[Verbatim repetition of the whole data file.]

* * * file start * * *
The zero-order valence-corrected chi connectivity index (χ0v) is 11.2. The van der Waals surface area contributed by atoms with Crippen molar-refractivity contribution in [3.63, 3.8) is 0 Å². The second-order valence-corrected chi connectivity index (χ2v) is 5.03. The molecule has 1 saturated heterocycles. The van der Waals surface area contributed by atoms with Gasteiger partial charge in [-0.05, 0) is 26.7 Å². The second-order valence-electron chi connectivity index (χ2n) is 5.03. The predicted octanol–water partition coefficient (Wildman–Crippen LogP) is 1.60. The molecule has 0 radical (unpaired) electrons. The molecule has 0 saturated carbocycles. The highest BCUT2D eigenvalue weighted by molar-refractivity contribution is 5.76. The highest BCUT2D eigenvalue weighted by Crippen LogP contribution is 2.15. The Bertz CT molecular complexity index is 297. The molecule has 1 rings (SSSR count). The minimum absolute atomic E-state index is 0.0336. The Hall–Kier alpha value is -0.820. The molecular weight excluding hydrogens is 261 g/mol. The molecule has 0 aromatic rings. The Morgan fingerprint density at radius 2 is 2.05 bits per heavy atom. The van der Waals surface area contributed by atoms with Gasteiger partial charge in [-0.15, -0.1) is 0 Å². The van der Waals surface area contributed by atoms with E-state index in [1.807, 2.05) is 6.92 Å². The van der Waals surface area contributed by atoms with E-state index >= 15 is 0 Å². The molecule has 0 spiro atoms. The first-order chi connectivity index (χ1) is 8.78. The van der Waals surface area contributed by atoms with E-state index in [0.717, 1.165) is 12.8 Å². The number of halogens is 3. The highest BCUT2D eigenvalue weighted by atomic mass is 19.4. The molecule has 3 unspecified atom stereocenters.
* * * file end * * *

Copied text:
The zero-order valence-corrected chi connectivity index (χ0v) is 11.2. The van der Waals surface area contributed by atoms with Crippen molar-refractivity contribution in [3.63, 3.8) is 0 Å². The second-order valence-corrected chi connectivity index (χ2v) is 5.03. The molecule has 1 saturated heterocycles. The van der Waals surface area contributed by atoms with Gasteiger partial charge in [-0.05, 0) is 26.7 Å². The second-order valence-electron chi connectivity index (χ2n) is 5.03. The predicted octanol–water partition coefficient (Wildman–Crippen LogP) is 1.60. The molecule has 0 radical (unpaired) electrons. The molecule has 0 saturated carbocycles. The highest BCUT2D eigenvalue weighted by molar-refractivity contribution is 5.76. The highest BCUT2D eigenvalue weighted by Crippen LogP contribution is 2.15. The Bertz CT molecular complexity index is 297. The molecule has 1 rings (SSSR count). The minimum absolute atomic E-state index is 0.0336. The Hall–Kier alpha value is -0.820. The molecular weight excluding hydrogens is 261 g/mol. The molecule has 0 aromatic rings. The Morgan fingerprint density at radius 2 is 2.05 bits per heavy atom. The van der Waals surface area contributed by atoms with Gasteiger partial charge in [-0.15, -0.1) is 0 Å². The van der Waals surface area contributed by atoms with E-state index in [1.807, 2.05) is 6.92 Å². The van der Waals surface area contributed by atoms with E-state index >= 15 is 0 Å². The molecule has 0 spiro atoms. The first-order chi connectivity index (χ1) is 8.78. The van der Waals surface area contributed by atoms with E-state index in [0.717, 1.165) is 12.8 Å². The number of halogens is 3. The highest BCUT2D eigenvalue weighted by atomic mass is 19.4. The molecule has 3 unspecified atom stereocenters.